LE SOLEIL DANS LE FILET

By : Stefan Uher

With : Marián Bielik (Fajolo), Jana Beláková (Bela), Olga Salagová (Jana), Pavel Chrobak (Mechanizátor Blazej), Adam Janco (Stohár Blazej)
Slovaquie, 1962, PAL, 4/3 - 94 min
zone 2, N&B,


Not available for sale now


English title: THE SUN IN A NET
Original title: SLNKO V SIETI

Directed by : Stefan Uher

With : Marián Bielik (Fajolo), Jana Beláková (Bela), Olga Salagová (Jana), Pavel Chrobak (Mechanizátor Blazej), Adam Janco (Stohár Blazej)
Slovaquia, 1962, PAL, 4/3 - 94 min
zone 2, Black and white

Original Slovak version with French subtitles

Masters restored, new subtitles and bookletwith analysis included.
Booklet: Štefan Uher interview by A. Liehm / booklet of the original slovak edition.

Oldrich "Fajolo" Fajták (Marián Bielik), a student who directs quasi-existentialist verbal abuse at his girlfriend Bela Blažejová (Jana Beláková), takes off to a formally-volunteer summer work camp at a farm, actually mandated by the authorities, which inspires both him and Bela to start a relationship with someone else. A parallel story peels layers off Bela's permanently tense home life marked by her blind mother's (Eliška Nosáľová) studied helplessness, and her father's (Andrej Vandlík) revealed infidelity and past break with his father (Adam Jančo) who happens to live in the village where Fajolo is finding some consolation in the arms of a fellow student-volunteer Jana (Oľga Šalagová). As Fajolo begins to pry into Bela's grandfather's secrets, she, in turn, allows her new boyfriend Peťo (Ľubo Roman) to read and deride Fajolo's discursive and indirectly remorseful letters from the farm.

The solar eclipse barely discerned by the main characters through thick clouds at the beginning of the film is echoed by summer and fall images of the sun as they present themselves to all of them at various points in the film through a fisherman's net from his pontoon on the Danube beyond the city's suburbs, which Fajolo and Peťo have discovered independently and use as a swimming deck, a place to ponder life, or to try to seduce Bela. When, however, Bela brings her mother and brother Milo (Peter Lobotka) to the pontoon after a series of subdued interpersonal crises, the pontoon is on dry land because the water level has dropped, and the film ends with Bela and Milo lying to their mother about what they can see as they did about the visibility of the eclipse during the opening sequences.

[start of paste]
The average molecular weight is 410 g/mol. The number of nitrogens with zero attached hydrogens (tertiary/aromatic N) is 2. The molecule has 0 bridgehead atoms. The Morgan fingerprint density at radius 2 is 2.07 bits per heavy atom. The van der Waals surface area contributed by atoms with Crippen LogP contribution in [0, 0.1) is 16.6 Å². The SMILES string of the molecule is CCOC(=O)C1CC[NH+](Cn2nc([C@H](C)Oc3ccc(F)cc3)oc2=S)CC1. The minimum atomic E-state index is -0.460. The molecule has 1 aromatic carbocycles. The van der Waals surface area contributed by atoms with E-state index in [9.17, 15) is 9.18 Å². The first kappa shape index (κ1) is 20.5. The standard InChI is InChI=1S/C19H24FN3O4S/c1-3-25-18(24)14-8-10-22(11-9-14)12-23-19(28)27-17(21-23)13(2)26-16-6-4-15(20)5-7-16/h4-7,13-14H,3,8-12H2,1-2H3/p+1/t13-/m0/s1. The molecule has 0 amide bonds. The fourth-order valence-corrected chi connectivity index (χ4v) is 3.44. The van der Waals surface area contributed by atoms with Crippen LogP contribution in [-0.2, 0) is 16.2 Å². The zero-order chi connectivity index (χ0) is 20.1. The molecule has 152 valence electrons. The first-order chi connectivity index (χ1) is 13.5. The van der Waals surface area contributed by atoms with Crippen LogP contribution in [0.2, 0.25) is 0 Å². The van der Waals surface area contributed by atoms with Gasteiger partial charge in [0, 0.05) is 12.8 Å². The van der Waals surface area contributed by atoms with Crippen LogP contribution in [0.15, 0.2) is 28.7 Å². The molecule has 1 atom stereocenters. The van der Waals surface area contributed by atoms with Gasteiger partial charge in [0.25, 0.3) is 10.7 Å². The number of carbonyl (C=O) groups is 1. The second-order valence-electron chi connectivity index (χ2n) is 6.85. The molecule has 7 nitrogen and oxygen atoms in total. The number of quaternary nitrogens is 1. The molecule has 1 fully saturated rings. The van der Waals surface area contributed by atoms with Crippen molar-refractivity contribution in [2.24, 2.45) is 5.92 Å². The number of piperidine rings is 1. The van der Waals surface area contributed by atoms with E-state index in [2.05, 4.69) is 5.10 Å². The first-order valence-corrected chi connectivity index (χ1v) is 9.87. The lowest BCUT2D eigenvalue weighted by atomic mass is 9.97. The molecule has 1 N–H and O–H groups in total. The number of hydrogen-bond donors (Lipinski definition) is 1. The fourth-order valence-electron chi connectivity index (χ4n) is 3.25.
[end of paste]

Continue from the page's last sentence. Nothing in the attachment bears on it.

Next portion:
THE SUN IN A NET is a 1963 film that became a key film in the development of Slovak and Czechoslovak cinema from the mandated Socialist-Realist filmmaking of the repressive 1950s towards the Czechoslovak/Czech New Wave and socially critical or experimental films of the 1960s marked by a gradual relaxation of communist control. Štefan Uher’s cinematic idiom is as exquisite and deliberate as any of his European contemporaries, including Michelangelo Antonioni, Ingmar Bergman and Chris Marker.THE SUN IN A NET received multiple votes in a wide survey of Czech and Slovak film academics and critics in the late 1990s asking them for their lists of the 10 best films in the history of filmmaking in the former Czechoslovakia.

The early 1960s saw some relaxation of communism in Czechoslovakia. THE SUN IN A NET was the first film that took advantage of this new atmosphere. It brought a number of hitherto unacceptable social and political themes: distant — perhaps uncaring — parents, a philandering husband, teenagers changing partners, an attempt at suicide, a poorly run collectivized farm, the fact that the students disdained the summer "voluntary work" camps. None of these issues are resolved in a "positive" manner. The core storyline — the ups and downs in the relationship of two teenagers — the realism and novelty of its urban setting, and the hints at some social and political taboos were not lost on the audience, and cannot have been lost on the censors. THE SUN IN A NET pushed the envelope and showed artists, and the audience at large, what the authorities could now be pressed to permit.

Besides Štefan Uher’s effort to get past the strict requirements of Socialist Realism, the director was inspired by some of the trends current in (Western) European cinema and culture in the 1950s. Among them were traces of Italian neorealism, the film's low-key style, a hint of fashionable existentialism in the dialogues, and attempts at cinéma-vérité amplified in the beer-drinking scenes in a tavern by the employment of a background soundtrack with taped unscripted conversations of real villagers. That also motivated Uher's choice of unconversant actors or non-actors.Some of the film's traits inspired students at the FAMU,who soon followed with a series of films known as the Czechoslovak/Czech New Wave.


Watch a video excerpt :
Le Soleil dans le filet
envoyé par malavidafilms. - Les dernières bandes annonces en ligne.